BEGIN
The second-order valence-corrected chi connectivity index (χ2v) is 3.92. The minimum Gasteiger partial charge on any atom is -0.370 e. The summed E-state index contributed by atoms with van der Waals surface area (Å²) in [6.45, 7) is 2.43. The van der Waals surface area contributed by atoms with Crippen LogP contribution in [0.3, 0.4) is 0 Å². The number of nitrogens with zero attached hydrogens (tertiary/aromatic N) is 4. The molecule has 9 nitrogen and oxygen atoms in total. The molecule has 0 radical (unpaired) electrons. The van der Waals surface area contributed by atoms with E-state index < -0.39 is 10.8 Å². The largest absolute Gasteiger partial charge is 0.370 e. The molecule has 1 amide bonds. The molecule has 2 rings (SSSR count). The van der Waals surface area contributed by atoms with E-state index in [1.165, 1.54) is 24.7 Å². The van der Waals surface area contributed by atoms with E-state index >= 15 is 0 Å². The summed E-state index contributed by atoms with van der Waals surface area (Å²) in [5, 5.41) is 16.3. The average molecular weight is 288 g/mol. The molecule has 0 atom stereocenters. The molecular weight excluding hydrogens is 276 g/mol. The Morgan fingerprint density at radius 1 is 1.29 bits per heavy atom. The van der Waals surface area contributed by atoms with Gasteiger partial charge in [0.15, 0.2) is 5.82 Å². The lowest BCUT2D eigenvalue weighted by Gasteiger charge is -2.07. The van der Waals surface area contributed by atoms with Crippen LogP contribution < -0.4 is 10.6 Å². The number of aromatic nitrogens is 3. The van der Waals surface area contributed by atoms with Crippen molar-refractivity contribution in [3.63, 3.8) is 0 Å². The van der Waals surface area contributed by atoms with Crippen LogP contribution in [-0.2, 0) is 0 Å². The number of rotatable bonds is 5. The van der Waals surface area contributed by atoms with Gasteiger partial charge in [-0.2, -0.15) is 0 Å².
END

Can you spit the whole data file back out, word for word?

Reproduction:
The second-order valence-corrected chi connectivity index (χ2v) is 3.92. The minimum Gasteiger partial charge on any atom is -0.370 e. The summed E-state index contributed by atoms with van der Waals surface area (Å²) in [6.45, 7) is 2.43. The van der Waals surface area contributed by atoms with Crippen LogP contribution in [0.3, 0.4) is 0 Å². The number of nitrogens with zero attached hydrogens (tertiary/aromatic N) is 4. The molecule has 9 nitrogen and oxygen atoms in total. The molecule has 0 radical (unpaired) electrons. The van der Waals surface area contributed by atoms with E-state index < -0.39 is 10.8 Å². The largest absolute Gasteiger partial charge is 0.370 e. The molecule has 1 amide bonds. The molecule has 2 rings (SSSR count). The van der Waals surface area contributed by atoms with E-state index in [1.165, 1.54) is 24.7 Å². The van der Waals surface area contributed by atoms with E-state index >= 15 is 0 Å². The summed E-state index contributed by atoms with van der Waals surface area (Å²) in [5, 5.41) is 16.3. The average molecular weight is 288 g/mol. The molecule has 0 atom stereocenters. The molecular weight excluding hydrogens is 276 g/mol. The Morgan fingerprint density at radius 1 is 1.29 bits per heavy atom. The van der Waals surface area contributed by atoms with Gasteiger partial charge in [0.15, 0.2) is 5.82 Å². The lowest BCUT2D eigenvalue weighted by Gasteiger charge is -2.07. The van der Waals surface area contributed by atoms with Crippen LogP contribution < -0.4 is 10.6 Å². The number of aromatic nitrogens is 3. The van der Waals surface area contributed by atoms with Crippen molar-refractivity contribution in [3.63, 3.8) is 0 Å². The van der Waals surface area contributed by atoms with Crippen LogP contribution in [-0.2, 0) is 0 Å². The number of rotatable bonds is 5. The van der Waals surface area contributed by atoms with Gasteiger partial charge in [-0.2, -0.15) is 0 Å².